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Foundation (single flue chimney)

A masonry heater needs a suitable footing and foundation. The images here detail the construction of such a foundation. The function of the foundation is to provide a structurally sound platform at first floor level on which to build.

An adequate footing is poured, usually at the same time as the footing for the house walls.

A 4 x 4 foot elevated block foundation is accompanied by a smaller 24 inch by 16 inch rectangle also in block.
In the second course of the foundation is an 8 x 8 inch cast iron door which allows the removal of ash.

The block are layed in type s mortar.
It will take several years before the ash drop becomes full

The foundation slab is framed by two inch boards which when removed will leave a 2 inch clearance between the foundation slab and the structure of the floor.
The opening in the middle of the foundation is covered by a sheet of Duroc, Cement board. The cantilevered portion of non combustible flooring (Right) is framed with plywood.
More rebar are to be added.
The core holes in the corners and all the core holes of the block supporting the chimney will be filled with concrete, and armed with a single bar. The other core holes are blocked with broken bricks.
The polystyrene form in the middle of the sheet of Durock is to form the hole that will allow the ashes to fall through the grate in the fire box floor and into the foundation.
The piece of polystyrene to the right is to form a primary air channel. This channel runs from between the core and facing (beneath the fire box) into the void of one of the blocks on the last row of block in the foundation. This allows primary air to be introduced from the basement or outside, and introduced directly into the fire box.

The slab poured and finished.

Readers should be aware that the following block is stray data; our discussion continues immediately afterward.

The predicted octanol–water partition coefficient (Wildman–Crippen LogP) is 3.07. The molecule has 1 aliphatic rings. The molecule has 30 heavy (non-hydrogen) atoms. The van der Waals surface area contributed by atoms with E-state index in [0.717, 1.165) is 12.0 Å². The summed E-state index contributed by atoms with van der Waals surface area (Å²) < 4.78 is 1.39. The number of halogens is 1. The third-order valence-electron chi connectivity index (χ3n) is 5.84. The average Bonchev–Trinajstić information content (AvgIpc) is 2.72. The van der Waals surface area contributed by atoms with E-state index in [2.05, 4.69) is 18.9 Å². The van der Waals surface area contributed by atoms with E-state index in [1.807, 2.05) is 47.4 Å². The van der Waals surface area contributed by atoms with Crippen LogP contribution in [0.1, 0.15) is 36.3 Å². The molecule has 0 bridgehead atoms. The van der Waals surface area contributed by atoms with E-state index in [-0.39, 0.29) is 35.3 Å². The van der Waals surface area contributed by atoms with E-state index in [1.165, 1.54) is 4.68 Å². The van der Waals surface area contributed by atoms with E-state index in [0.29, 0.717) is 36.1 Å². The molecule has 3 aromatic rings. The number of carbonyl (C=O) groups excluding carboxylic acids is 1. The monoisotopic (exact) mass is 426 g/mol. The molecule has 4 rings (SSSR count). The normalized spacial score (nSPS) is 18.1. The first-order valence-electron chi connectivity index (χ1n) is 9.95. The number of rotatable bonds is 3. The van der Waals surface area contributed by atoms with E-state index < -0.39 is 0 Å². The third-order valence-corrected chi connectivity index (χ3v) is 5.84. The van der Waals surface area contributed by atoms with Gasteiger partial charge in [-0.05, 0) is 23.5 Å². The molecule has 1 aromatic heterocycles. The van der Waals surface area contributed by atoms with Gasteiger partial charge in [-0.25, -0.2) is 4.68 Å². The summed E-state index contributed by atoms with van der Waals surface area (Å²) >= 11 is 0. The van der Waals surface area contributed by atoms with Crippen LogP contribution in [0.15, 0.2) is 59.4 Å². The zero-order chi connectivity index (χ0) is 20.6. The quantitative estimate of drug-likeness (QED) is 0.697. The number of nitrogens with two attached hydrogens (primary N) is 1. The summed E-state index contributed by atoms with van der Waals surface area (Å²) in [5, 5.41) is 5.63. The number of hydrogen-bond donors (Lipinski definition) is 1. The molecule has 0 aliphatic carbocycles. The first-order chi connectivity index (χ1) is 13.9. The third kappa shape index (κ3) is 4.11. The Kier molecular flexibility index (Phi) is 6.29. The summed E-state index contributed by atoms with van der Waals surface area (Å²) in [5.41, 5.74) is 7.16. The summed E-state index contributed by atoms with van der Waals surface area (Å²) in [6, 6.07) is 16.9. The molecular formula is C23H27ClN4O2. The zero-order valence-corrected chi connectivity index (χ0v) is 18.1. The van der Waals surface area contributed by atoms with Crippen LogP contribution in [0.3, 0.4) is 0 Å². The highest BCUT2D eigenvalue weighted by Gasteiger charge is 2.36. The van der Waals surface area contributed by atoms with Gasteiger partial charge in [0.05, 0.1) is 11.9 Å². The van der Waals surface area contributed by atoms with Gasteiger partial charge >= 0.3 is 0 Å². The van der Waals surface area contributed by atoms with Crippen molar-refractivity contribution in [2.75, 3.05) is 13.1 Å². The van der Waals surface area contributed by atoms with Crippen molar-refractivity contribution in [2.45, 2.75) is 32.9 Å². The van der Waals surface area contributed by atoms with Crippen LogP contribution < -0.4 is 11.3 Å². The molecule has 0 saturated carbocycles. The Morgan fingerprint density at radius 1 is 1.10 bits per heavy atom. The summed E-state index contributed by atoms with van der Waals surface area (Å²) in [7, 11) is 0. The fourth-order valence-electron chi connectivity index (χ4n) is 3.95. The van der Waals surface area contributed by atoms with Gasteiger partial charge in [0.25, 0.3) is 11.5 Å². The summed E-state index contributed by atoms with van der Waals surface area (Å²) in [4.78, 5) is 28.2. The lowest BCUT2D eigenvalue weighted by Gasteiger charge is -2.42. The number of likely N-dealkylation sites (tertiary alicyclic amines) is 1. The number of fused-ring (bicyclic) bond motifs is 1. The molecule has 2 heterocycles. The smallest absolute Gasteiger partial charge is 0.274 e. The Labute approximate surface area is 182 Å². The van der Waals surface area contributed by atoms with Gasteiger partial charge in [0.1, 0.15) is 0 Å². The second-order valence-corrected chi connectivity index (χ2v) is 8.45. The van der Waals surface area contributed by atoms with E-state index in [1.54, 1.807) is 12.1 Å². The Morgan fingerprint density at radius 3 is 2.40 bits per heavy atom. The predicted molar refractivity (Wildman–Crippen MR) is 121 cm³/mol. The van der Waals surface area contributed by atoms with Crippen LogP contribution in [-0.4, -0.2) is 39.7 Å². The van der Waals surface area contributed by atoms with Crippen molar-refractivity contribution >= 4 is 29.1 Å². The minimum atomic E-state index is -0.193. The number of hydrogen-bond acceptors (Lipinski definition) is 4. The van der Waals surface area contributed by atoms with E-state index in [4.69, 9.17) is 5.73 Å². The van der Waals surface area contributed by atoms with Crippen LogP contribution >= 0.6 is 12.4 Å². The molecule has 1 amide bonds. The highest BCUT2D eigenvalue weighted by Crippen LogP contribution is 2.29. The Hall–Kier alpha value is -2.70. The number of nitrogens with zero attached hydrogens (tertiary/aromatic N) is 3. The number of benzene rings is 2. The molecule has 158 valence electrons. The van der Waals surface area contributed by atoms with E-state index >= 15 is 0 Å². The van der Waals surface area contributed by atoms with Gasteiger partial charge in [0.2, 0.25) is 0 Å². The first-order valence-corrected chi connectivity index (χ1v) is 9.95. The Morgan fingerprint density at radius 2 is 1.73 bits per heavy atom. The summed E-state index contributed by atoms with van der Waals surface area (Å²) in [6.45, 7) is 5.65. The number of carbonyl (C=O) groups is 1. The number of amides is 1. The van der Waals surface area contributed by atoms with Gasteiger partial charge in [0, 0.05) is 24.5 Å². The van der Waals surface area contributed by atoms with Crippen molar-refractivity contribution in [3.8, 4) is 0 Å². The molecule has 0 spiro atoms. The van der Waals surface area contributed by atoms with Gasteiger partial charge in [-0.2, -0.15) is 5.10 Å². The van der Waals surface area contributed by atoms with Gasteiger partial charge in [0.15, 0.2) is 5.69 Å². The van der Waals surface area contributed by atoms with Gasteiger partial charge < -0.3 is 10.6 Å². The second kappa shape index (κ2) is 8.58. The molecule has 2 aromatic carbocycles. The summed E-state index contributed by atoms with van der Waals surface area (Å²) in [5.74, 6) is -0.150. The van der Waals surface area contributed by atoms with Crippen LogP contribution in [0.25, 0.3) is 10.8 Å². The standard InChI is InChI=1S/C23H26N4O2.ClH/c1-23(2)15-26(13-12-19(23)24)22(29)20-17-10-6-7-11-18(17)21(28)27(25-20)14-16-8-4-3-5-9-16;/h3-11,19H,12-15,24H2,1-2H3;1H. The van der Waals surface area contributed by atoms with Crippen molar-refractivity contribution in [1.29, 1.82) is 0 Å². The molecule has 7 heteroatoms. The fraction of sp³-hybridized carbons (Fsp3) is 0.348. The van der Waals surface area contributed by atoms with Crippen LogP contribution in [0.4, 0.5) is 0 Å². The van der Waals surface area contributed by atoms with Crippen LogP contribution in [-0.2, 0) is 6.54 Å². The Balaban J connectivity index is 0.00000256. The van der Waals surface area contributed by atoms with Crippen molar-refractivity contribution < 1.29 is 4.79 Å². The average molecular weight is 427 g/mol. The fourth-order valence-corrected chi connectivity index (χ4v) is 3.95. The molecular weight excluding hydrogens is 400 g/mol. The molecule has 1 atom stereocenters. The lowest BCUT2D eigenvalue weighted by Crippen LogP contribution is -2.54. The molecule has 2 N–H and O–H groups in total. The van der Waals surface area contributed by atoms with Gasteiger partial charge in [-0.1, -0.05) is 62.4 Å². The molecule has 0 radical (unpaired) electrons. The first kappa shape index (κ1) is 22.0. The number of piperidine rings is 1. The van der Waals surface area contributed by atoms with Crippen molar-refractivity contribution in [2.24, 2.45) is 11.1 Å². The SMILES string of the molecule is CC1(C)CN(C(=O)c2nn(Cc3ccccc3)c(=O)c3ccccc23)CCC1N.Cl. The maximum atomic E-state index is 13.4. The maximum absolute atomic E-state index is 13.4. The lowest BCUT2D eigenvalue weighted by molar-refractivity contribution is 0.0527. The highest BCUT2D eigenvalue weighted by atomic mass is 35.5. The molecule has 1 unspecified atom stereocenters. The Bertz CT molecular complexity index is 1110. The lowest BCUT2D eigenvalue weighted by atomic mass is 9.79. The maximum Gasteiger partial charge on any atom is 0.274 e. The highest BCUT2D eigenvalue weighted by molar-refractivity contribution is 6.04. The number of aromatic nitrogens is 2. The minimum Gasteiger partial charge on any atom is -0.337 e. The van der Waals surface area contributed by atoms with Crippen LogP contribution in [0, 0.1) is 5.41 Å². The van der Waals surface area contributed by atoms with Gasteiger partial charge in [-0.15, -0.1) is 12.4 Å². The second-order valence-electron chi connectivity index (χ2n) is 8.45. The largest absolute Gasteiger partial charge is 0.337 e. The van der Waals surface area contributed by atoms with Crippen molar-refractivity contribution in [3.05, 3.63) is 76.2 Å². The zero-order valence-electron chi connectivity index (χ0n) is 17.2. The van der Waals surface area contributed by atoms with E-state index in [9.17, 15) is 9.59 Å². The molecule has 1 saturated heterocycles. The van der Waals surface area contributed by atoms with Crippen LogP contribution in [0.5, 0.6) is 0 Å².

De-formed the slab is now ready to be worked upon. Once the polystyrene form has been removed a hole is easily cut through the Durock into the void of the foundation.

See Finished Project

Note: Though in this example the sub floor has also been cut back 2 inches from the foundation slab it is advisable to let the sub floor overhang the 2 inches clearance. This ensures sufficient support for the finished floor. Code requirements are that structural elements of the flooring have 2 inches clearance, not the sub, or finished floor.

The sub floor is cut to the exact dimensions of the slab and the framing boards attached to the underside of the sub floor with screws driven in from above. The pencil arrows mark the position of the screws in case their heads become obscured during the pour.

View of the framing boads around the canterlevered portion of the foundation slab. The half inch space behind the boards allows them to be removed easily, and brings the overall clearance to about two and one quarter inches.

The foundation before insertion of the reinforcing rods. The red tape is used to prevent liquid running out of the joints in the form during the pour.

View from below with the framing removed the day afte the pour. There is a two and a quarter inch clearance between the slab and the framing of the floor.


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